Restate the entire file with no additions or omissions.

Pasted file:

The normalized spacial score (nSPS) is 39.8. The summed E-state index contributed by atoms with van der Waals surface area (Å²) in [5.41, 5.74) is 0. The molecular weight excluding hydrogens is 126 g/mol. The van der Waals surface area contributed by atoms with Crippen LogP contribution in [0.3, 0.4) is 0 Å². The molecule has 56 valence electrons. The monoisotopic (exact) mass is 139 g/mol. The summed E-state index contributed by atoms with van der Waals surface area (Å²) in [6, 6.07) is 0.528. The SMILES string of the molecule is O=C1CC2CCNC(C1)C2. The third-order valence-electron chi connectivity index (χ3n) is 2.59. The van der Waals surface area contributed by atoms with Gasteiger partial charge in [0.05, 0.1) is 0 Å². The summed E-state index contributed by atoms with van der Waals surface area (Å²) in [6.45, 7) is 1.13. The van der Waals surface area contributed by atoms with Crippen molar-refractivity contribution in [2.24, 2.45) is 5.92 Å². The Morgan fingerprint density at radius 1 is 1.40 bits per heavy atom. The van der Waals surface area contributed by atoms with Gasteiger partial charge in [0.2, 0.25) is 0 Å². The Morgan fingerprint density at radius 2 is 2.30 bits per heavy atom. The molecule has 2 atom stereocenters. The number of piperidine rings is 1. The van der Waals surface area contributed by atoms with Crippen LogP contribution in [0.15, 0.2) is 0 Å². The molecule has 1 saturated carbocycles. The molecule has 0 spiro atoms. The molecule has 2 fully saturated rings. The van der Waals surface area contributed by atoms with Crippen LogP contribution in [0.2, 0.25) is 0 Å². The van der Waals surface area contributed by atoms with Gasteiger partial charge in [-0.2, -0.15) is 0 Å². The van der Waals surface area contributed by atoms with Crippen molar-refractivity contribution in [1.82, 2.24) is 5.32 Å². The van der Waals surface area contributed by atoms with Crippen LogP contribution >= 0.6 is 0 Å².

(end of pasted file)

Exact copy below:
The normalized spacial score (nSPS) is 39.8. The summed E-state index contributed by atoms with van der Waals surface area (Å²) in [5.41, 5.74) is 0. The molecular weight excluding hydrogens is 126 g/mol. The van der Waals surface area contributed by atoms with Crippen LogP contribution in [0.3, 0.4) is 0 Å². The molecule has 56 valence electrons. The monoisotopic (exact) mass is 139 g/mol. The summed E-state index contributed by atoms with van der Waals surface area (Å²) in [6, 6.07) is 0.528. The SMILES string of the molecule is O=C1CC2CCNC(C1)C2. The third-order valence-electron chi connectivity index (χ3n) is 2.59. The van der Waals surface area contributed by atoms with Gasteiger partial charge in [0.05, 0.1) is 0 Å². The summed E-state index contributed by atoms with van der Waals surface area (Å²) in [6.45, 7) is 1.13. The van der Waals surface area contributed by atoms with Crippen molar-refractivity contribution in [2.24, 2.45) is 5.92 Å². The Morgan fingerprint density at radius 1 is 1.40 bits per heavy atom. The van der Waals surface area contributed by atoms with Gasteiger partial charge in [0.2, 0.25) is 0 Å². The Morgan fingerprint density at radius 2 is 2.30 bits per heavy atom. The molecule has 2 atom stereocenters. The number of piperidine rings is 1. The van der Waals surface area contributed by atoms with Crippen LogP contribution in [0.15, 0.2) is 0 Å². The molecule has 1 saturated carbocycles. The molecule has 0 spiro atoms. The molecule has 2 fully saturated rings. The van der Waals surface area contributed by atoms with Crippen LogP contribution in [0.2, 0.25) is 0 Å². The van der Waals surface area contributed by atoms with Gasteiger partial charge in [-0.2, -0.15) is 0 Å². The van der Waals surface area contributed by atoms with Crippen molar-refractivity contribution in [1.82, 2.24) is 5.32 Å². The van der Waals surface area contributed by atoms with Crippen LogP contribution >= 0.6 is 0 Å².